"My great-grandfather was Blucker Stewart. He built a log cabin over there just after the Civil War," Margaret Butler said, as she stood in the parking lot of the Stewarttown Homes development and pointed to a rise several hundred yards away.
"Blucker Stewart had four sons, and each of them had a home here," she continued, nodding her head toward different sections of the 90-town house complex at the intersection of Goshen and Stewarttown Roads east of Gaithersburg in Montgomery County.
Mrs. Butler stood with several of her neighbors and friends whose ancestors helped settle Stewarttown as a small, all-black enclave a century ago and watched yesterday as county officials and residents ceremonially proclaimed the new development open.
For them it was the realization of a 10-year effort involving county, state and federal money to build a moderate-income housing complex on their ancestral homesite.
"I've lived her since I was 6," said Mrs. Butler, whose silver hair frames a light brown face that belies her 67 years of age. "I've never wanted to live anywhere else."
Mrs. Butler's new home is a twobedroom town house. Like the others which contain up to four bedrooms, hers contains a fully-equipped kitchen, central heating and air conditioning, a fully carpeted second floor, a utility room and several storage units inside and outside the house.
Residents, whose rent may be subsidized by the federal government if they meet income guidelines, pay from $221 a month for a two-bedroom unit to $260 for a four-bedroom house.
"We're here today on a high note," Leslie Plummer, president of the Stewarttown Citizens Association, told the 70 persons gathered in a parking lot of the complex for the outdoor ceremonies.
"This is the culmination of 10 years of head-knocking. We've had some rough times," said Plummer, 63, a life-long Stewarttown resident and a driving force behind the development's construction. "But we've received a lot of help, and we've been able to see it through."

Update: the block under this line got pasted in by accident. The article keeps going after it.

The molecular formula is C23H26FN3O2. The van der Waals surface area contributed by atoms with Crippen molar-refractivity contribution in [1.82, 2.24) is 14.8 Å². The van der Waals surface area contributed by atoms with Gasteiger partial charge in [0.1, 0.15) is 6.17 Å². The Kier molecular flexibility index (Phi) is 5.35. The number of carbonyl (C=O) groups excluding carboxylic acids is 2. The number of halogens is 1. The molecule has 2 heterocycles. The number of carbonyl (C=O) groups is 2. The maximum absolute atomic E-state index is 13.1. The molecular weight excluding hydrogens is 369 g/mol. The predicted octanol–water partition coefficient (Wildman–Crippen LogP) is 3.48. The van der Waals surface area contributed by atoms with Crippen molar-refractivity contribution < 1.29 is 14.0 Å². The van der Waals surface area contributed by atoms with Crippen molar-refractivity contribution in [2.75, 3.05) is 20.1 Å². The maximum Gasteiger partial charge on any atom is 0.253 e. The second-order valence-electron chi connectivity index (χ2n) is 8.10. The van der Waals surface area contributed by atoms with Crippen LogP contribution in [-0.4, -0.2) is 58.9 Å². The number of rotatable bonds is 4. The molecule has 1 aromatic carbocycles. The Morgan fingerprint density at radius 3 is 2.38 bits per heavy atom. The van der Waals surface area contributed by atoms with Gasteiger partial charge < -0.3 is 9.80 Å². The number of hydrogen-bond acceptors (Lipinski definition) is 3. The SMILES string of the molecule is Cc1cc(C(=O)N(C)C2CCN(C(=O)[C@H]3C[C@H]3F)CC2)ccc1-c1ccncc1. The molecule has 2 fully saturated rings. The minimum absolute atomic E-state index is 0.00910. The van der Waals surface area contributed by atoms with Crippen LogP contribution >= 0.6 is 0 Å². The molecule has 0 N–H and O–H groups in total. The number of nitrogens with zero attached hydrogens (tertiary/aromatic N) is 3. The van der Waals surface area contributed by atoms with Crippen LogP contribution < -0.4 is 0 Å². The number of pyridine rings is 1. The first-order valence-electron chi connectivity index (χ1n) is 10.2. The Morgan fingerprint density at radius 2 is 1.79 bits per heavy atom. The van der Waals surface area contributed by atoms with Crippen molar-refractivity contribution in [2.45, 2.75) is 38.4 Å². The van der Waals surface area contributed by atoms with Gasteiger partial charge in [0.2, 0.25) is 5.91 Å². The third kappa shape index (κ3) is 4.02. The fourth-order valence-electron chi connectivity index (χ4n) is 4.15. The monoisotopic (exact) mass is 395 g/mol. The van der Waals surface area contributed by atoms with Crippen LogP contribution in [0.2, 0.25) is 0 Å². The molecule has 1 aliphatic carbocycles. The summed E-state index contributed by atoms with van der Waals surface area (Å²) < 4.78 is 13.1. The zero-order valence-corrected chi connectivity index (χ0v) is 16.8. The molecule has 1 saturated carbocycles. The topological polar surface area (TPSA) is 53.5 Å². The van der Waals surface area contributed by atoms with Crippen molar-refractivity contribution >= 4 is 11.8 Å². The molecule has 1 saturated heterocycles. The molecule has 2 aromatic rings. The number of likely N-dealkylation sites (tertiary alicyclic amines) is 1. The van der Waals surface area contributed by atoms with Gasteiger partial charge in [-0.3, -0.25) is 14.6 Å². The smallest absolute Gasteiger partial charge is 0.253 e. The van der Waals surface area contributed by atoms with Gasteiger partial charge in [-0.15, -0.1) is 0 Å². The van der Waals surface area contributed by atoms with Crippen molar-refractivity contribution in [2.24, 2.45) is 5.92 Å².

Stewarttown was settled after the Civil War by a small group of exslaves and freedmen. For nearly a century it remained isolated from the main currents of life in Montgomery County. Its residents, sustained by their church and family bonds, were either farmers or workers on farms owned by whites in the area.
In the late 1950s and early 1960s, residents in the 25-family enclave realized they faced serious problems that would perhaps engulf and obliterate their homes.
Montgomery Village, a 2,000-acre middle and upper-middle-income development, with its own golf course, swimming pools and man made lake, was being built at Stewarttown's doorstep, and the developers were seeking to convince Stewarttown families to sell their valuable land.
Also, in 1965, the county government noted the dilapidated condition of many of Stewarttown's homes and said the area should be redeveloped, which would have forced the residents to move.
After several false starts and years of planning, the Stewarttown families "have kept faith with our ancestors and saved our home," as 28-year-old Gregory Wims put it.
Wims, an aide to Rep. Newton Steers (R. Md.), is the fourth generation the enclave's founding family.Wims, who lives with his wife and son in a home he built last year adjacent to the complex, said he grew up in one of the settlement's original homes that was condemned in 1968 because it had no indoor plumbing or electricity.
"We had to move into an apartment in Rockville temporarily," Wims said, "but I made a vow I would come back and build a house on our original land. It took me seven years, but I did it."
To Wims. the development means "Stewarttown will be here for another hundred years. We've saved it," he said. "It means I'll live out my life in Stewarttown, and that's what I always wanted to do."